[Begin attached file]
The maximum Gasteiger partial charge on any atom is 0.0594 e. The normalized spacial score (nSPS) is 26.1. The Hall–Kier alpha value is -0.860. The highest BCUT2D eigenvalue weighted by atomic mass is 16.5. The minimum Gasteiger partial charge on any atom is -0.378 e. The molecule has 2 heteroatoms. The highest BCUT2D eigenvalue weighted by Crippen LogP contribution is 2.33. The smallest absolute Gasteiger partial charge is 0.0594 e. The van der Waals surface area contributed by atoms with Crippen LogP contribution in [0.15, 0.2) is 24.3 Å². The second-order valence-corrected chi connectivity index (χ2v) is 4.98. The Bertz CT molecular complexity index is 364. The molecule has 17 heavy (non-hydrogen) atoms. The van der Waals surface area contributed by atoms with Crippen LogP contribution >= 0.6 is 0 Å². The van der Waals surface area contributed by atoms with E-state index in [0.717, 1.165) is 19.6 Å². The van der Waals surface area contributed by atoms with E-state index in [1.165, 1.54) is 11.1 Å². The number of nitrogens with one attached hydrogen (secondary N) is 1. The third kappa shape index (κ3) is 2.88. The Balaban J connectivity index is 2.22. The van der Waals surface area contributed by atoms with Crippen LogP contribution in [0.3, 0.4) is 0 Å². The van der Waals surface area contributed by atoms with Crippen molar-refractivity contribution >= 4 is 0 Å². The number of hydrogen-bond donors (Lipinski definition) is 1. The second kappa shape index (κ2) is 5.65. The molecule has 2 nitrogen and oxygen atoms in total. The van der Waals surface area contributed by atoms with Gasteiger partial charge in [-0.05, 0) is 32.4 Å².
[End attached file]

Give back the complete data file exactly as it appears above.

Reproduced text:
The maximum Gasteiger partial charge on any atom is 0.0594 e. The normalized spacial score (nSPS) is 26.1. The Hall–Kier alpha value is -0.860. The highest BCUT2D eigenvalue weighted by atomic mass is 16.5. The minimum Gasteiger partial charge on any atom is -0.378 e. The molecule has 2 heteroatoms. The highest BCUT2D eigenvalue weighted by Crippen LogP contribution is 2.33. The smallest absolute Gasteiger partial charge is 0.0594 e. The van der Waals surface area contributed by atoms with Crippen LogP contribution in [0.15, 0.2) is 24.3 Å². The second-order valence-corrected chi connectivity index (χ2v) is 4.98. The Bertz CT molecular complexity index is 364. The molecule has 17 heavy (non-hydrogen) atoms. The van der Waals surface area contributed by atoms with Crippen LogP contribution >= 0.6 is 0 Å². The van der Waals surface area contributed by atoms with E-state index in [0.717, 1.165) is 19.6 Å². The van der Waals surface area contributed by atoms with E-state index in [1.165, 1.54) is 11.1 Å². The number of nitrogens with one attached hydrogen (secondary N) is 1. The third kappa shape index (κ3) is 2.88. The Balaban J connectivity index is 2.22. The van der Waals surface area contributed by atoms with Crippen LogP contribution in [0.3, 0.4) is 0 Å². The van der Waals surface area contributed by atoms with Crippen molar-refractivity contribution >= 4 is 0 Å². The number of hydrogen-bond donors (Lipinski definition) is 1. The second kappa shape index (κ2) is 5.65. The molecule has 2 nitrogen and oxygen atoms in total. The van der Waals surface area contributed by atoms with Gasteiger partial charge in [-0.05, 0) is 32.4 Å².